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Meditation is a totally different kettle of fish. Practising mindfulness is proven to grow the pre-frontal cortex of your brain, which leads to better empathy and the ability to rationalise and accept situations so you can respond calmly instead of reacting rashly. 

Connect. We were made to mingle. Whether it’s a chat with your local barista or a smile to a fellow commuter, there’s no denying that human beings are social animals that thrive on connection. Happiness is also contagious. Surrounding yourself with a happy crew is a solid policy. Use your phone for meaningful communication and you’re winning. But remember, screen time is linked to unhappiness, so avoid mindless scrolling or jumping on your phone without purpose.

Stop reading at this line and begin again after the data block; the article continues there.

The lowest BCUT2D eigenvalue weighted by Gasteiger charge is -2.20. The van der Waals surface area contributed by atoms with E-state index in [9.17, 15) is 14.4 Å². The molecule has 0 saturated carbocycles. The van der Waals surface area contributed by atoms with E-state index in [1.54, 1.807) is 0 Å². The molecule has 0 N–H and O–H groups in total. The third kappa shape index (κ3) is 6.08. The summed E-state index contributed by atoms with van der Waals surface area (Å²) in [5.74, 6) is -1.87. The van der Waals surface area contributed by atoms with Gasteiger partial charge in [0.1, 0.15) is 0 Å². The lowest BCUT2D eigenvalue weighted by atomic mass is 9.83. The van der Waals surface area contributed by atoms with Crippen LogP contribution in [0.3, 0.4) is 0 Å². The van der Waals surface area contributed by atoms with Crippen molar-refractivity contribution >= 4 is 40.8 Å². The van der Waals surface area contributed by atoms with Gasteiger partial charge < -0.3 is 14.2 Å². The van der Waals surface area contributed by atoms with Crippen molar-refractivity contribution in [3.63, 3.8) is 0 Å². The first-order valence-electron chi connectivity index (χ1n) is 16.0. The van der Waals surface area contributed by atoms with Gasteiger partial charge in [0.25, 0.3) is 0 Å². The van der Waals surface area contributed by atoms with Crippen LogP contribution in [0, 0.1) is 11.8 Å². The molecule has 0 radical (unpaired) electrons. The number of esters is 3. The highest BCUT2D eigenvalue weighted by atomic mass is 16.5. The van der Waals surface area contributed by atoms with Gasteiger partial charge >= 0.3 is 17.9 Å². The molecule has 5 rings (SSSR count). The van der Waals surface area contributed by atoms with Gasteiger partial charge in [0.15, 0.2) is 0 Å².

Get lost (aka find your flow). Kelly suggests immersing yourself in a foreign culture as a prime example. However, a flow state can be found when you enjoy a task that is both challenging, engaging, and attainable. Rock climbing, skiing, running, cycling, knitting or even a jig-saw puzzle can get you there. Being a responsible psychiatrist and professor, Kelly stresses the importance of finding your flow safely. So, one glaring omission is a discussion around drugs that can help you take a holiday from your head. While the guarantee of doing this safely is up for debate, there does seem to be a growing body of evidence legitimising the use of certain drugs to increase your overall happiness

Brendan’s parting advice is, “it’s not always possible to pursue happiness directly… sometimes it is better to focus on creating the conditions for general wellbeing in our lives with the hope that happiness will follow.”